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Twitter is facing mounting pressure from its shareholders to not allow Elon Musk’s multibillion dollar offer slip away as the company and Musk were reportedly set to meet on Sunday to talk about his offer.
The news comes as Musk has already stated that he will not go higher than his initial $54.20 bid per share, and he recently disclosed that he has $46.5 billion in financing ready to go to buy out the company.
“A concern that Twitter’s board is weighing is that unless it seeks to negotiate a deal with Musk, many shareholders could back him in a tender offer,” Reuters reported. “While the poison pill would prevent Twitter shareholders from tendering their shares, the company is worried that its negotiating hand would weaken considerably if it was shown to be going against the will of many of its investors.”
The company has reportedly shifted gears in regard to Musk’s offer after he disclosed in a Securities and Exchange Commission (SEC) filing last week that he has the money to back up his offer.
“Twitter had been expected to rebuff the offer, which Mr. Musk made earlier this month without saying how he would pay for it,” The Wall Street Journal reported on Sunday. “But after he disclosed last week that he now has $46.5 billion in financing, Twitter is taking a fresh look at the offer and is more likely than before to seek to negotiate.”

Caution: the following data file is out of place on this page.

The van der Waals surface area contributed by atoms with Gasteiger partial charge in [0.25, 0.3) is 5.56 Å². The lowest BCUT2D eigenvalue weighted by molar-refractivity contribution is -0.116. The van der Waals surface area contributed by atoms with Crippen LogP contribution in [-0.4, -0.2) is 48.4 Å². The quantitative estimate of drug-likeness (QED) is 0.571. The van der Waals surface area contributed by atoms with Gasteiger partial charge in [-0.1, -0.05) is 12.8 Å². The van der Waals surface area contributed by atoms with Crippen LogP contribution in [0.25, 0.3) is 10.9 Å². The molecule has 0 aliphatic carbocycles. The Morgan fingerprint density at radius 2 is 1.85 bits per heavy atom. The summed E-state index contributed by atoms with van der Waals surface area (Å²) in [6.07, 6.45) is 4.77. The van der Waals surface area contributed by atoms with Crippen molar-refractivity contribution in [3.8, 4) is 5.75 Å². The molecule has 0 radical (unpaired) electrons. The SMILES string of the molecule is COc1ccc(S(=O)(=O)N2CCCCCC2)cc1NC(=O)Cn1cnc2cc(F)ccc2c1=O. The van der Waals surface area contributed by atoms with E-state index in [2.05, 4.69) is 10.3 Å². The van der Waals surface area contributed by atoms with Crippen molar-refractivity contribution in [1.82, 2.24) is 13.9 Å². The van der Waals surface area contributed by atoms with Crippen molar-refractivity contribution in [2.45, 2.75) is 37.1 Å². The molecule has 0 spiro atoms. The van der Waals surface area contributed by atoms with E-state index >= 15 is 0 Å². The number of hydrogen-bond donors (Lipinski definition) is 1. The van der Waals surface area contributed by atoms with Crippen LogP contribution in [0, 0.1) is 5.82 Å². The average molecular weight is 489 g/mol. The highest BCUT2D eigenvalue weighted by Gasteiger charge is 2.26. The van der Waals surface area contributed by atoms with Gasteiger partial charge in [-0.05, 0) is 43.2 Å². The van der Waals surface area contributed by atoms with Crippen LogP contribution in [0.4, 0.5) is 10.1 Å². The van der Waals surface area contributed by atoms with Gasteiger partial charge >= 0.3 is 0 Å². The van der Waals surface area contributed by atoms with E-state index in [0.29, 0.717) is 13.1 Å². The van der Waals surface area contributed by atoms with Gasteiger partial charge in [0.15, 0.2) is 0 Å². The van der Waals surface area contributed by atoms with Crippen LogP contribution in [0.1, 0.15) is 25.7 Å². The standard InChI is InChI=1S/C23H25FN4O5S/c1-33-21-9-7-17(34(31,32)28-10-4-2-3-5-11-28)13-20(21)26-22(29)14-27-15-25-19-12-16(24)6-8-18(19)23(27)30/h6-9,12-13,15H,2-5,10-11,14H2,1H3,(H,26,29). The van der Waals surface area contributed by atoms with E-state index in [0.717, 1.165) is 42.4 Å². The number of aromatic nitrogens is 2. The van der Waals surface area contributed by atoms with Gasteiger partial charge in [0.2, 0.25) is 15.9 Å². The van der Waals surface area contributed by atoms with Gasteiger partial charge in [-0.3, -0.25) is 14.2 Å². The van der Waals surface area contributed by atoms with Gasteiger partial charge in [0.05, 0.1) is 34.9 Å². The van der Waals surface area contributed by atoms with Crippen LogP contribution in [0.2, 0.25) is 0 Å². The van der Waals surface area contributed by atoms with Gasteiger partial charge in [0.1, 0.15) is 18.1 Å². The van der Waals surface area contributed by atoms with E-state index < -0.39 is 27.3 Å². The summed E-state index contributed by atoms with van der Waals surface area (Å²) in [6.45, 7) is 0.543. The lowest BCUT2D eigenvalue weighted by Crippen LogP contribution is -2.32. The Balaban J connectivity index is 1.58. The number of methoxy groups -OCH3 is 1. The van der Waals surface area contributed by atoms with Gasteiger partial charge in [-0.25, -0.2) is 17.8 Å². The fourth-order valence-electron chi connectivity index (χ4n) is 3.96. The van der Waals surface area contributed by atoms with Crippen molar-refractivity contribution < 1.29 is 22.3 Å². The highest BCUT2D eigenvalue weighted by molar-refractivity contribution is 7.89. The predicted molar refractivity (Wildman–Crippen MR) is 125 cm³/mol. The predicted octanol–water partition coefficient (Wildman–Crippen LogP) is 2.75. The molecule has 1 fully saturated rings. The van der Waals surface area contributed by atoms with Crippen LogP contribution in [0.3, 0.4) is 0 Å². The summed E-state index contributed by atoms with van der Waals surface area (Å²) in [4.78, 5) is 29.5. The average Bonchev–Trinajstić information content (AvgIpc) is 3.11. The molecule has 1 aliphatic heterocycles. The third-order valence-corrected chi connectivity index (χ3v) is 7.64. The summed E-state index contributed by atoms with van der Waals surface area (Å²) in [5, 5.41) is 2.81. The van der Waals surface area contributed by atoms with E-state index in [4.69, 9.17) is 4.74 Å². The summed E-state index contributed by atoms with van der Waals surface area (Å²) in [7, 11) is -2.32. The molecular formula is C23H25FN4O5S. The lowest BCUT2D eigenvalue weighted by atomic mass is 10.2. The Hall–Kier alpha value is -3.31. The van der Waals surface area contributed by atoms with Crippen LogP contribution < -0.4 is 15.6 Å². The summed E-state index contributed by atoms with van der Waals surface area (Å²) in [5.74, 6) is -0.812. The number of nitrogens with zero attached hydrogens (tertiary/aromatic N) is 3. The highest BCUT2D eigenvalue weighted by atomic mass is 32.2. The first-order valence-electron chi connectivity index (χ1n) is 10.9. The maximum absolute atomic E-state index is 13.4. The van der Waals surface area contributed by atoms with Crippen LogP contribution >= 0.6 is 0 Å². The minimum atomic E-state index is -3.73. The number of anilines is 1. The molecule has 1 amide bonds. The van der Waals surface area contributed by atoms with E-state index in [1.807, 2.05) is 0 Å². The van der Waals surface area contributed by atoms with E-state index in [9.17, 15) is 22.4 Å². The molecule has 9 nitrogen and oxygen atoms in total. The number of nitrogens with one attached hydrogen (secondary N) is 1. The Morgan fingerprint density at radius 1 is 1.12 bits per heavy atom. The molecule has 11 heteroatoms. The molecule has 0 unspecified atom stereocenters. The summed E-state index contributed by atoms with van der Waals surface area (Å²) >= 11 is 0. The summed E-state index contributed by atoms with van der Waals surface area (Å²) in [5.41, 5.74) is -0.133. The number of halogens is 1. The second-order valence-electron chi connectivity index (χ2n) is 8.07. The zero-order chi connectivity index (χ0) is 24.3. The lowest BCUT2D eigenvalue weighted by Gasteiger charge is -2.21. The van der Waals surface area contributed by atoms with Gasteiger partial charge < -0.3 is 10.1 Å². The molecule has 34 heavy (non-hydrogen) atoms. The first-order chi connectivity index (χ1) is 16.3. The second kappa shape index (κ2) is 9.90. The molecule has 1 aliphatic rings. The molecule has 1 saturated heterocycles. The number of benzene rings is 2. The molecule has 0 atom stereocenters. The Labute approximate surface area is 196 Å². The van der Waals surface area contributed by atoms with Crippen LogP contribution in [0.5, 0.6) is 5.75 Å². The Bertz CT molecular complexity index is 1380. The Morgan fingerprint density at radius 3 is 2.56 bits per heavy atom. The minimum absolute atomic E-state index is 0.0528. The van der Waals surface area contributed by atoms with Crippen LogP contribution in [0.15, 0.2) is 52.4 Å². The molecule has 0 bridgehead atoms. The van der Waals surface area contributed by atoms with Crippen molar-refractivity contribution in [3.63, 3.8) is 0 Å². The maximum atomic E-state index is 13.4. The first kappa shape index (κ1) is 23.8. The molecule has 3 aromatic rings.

Reuters’ report said that the company may try to force a better deal out of Musk by showing him the company’s books or by soliciting offers from other potential buyers.
“I wouldn’t be surprised to wake up next week and see Musk raise what he called his best and final offer to possibly $64.20 per share,” a fund manager who is invested in Twitter told Reuters. “He could also drop the whole thing entirely. Anything is possible.”
The latest developments come after Musk listed in a new SEC filing that he had secured $46.5 billion from three sources to buy the company, including $13 billion from Morgan Stanley, $12.5 billion from other banks, and $21 billion from himself.
“If our twitter bid succeeds, we will defeat the spam bots or die trying!” Musk tweeted after the SEC filing was disclosed. “And authenticate all real humans.”
Musk is reportedly still considering taking his bid directly to shareholders by launching a tender offer, which could come as early as this week.
The U.S. Securities and Exchange Commission (SEC) notes that a “tender offer” “is typically an active and widespread solicitation by a company or third party (often called the ‘bidder’ or ‘offeror’) to purchase a substantial percentage of the company’s securities.”
A tender offer is only available for a short period of time and is made to everyone who owns stock in the company. The price offered to purchase the shares is fixed and usually comes at a premium rate compared to the current market value of the stock.